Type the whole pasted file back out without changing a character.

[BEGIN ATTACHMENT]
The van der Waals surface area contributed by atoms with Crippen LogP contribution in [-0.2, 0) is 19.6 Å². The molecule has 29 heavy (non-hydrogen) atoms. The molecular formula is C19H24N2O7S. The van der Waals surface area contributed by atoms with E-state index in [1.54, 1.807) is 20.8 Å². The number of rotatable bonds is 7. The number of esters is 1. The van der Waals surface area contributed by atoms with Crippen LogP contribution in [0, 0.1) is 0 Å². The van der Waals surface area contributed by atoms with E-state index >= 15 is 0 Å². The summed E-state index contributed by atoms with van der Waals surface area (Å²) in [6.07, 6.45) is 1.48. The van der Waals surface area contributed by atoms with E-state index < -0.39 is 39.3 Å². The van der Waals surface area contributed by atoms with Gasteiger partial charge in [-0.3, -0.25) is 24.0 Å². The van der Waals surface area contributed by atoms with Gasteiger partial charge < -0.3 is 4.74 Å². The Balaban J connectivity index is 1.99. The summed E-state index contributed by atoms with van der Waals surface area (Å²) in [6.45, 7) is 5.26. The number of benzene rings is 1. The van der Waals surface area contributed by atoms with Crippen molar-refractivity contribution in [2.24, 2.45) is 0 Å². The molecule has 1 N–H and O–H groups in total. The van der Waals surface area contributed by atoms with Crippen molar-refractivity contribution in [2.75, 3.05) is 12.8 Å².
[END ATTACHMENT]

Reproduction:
The van der Waals surface area contributed by atoms with Crippen LogP contribution in [-0.2, 0) is 19.6 Å². The molecule has 29 heavy (non-hydrogen) atoms. The molecular formula is C19H24N2O7S. The van der Waals surface area contributed by atoms with E-state index in [1.54, 1.807) is 20.8 Å². The number of rotatable bonds is 7. The number of esters is 1. The van der Waals surface area contributed by atoms with Crippen LogP contribution in [0, 0.1) is 0 Å². The van der Waals surface area contributed by atoms with E-state index >= 15 is 0 Å². The summed E-state index contributed by atoms with van der Waals surface area (Å²) in [6.07, 6.45) is 1.48. The van der Waals surface area contributed by atoms with E-state index < -0.39 is 39.3 Å². The van der Waals surface area contributed by atoms with Gasteiger partial charge in [-0.3, -0.25) is 24.0 Å². The van der Waals surface area contributed by atoms with Gasteiger partial charge < -0.3 is 4.74 Å². The Balaban J connectivity index is 1.99. The summed E-state index contributed by atoms with van der Waals surface area (Å²) in [6.45, 7) is 5.26. The number of benzene rings is 1. The van der Waals surface area contributed by atoms with Crippen molar-refractivity contribution in [2.24, 2.45) is 0 Å². The molecule has 1 N–H and O–H groups in total. The van der Waals surface area contributed by atoms with Crippen molar-refractivity contribution in [2.75, 3.05) is 12.8 Å².